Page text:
Except for STAAR, most of the mandates are fine. A far better solution is for Isaacs and his education-cutting colleagues in the Legislature to pay for them. And, they can begin by restoring the $5.4 billion – some $1,062 per child – they cut from schools two years ago, instead of toying around with unproven privatization experiments that would undermine public education.


School cuts breed hypocrisy


So far, I have been reluctant to use the word, “lie,” during this political season, but the misleading and fabricated reelection rhetoric of the Legislature’s education-cutters is getting out of hand. So, let’s be polite, but clear. State Rep. Jason Isaac of Dripping Springs is not telling the truth, and he isn’t the only one.

In a recent flyer, Isaac claims to have voted to increase the state’s share of education funding by $2 billion. He did nothing of the kind. Isaac can tie his tongue in knots trying to explain how he came up with that figure, but in truth he voted for Texas’ worst public education budget in more than 60 years, the first during that period that failed to account for enrollment growth.

With statewide enrollment increasing by 80,000 to 85,000 students each year, Isaac voted to cut $4 billion from the state’s commitment to public schools plus another $1.4 billion in grants for key programs, such as pre-kindergarten and dropout prevention. That’s a total CUT of $5.4 billion over the past two school years, or a reduction of more than $500 a year for each of Texas’ school children.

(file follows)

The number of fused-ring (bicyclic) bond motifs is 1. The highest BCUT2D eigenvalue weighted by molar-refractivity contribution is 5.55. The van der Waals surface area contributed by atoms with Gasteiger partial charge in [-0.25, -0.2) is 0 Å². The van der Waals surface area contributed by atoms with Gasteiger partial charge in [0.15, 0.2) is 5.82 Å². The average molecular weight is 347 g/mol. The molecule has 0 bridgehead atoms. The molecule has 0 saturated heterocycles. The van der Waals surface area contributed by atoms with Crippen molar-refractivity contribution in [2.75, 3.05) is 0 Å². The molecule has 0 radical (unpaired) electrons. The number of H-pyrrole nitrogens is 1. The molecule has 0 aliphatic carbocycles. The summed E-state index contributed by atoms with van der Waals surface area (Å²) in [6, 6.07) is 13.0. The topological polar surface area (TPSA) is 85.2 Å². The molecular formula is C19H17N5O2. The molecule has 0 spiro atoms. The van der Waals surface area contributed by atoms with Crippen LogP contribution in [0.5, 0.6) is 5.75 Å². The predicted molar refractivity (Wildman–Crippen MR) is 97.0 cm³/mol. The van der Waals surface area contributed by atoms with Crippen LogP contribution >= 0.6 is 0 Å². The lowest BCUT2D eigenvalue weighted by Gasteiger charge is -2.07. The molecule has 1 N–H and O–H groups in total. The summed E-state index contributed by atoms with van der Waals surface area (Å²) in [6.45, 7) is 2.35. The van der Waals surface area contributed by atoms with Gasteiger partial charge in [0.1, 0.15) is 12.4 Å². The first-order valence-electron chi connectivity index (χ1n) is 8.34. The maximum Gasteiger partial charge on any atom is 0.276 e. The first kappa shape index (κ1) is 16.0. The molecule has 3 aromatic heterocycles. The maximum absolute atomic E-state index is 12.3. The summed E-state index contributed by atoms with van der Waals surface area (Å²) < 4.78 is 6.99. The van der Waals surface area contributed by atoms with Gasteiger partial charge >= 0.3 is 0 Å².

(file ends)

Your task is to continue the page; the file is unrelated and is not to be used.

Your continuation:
School districts in House District 45, which Isaac purports to represent, lost about $23 million of the total, according to Texas Education Agency estimates. And, Isaac voted for the cuts while leaving $6 billion of taxpayer money unspent in the Rainy Day Fund. He chose to obey Texas’ ideologue-in-chief, Gov. Rick Perry, a proponent of school privatization schemes, rather than represent the best interests of his constituents.

In his piece of campaign fiction, Isaac says he will work to ensure more money is spent in the classroom and will “reward good teachers with higher pay.” He also brags about voting last year against teacher unions so school districts could keep “their best and brightest teachers regardless of seniority.”

In truth, Isaac’s vote cost thousands of Texas’ best and brightest teachers their jobs. Almost 11,000 teachers were among the 25,000 school employees who lost jobs during the 2011-2012 school year alone. Thousands of students were crammed into overcrowded classrooms because Isaac and his fellow Perry allies voted to spend less, not more, money in the classroom. And, average teacher pay decreased for the first time in years.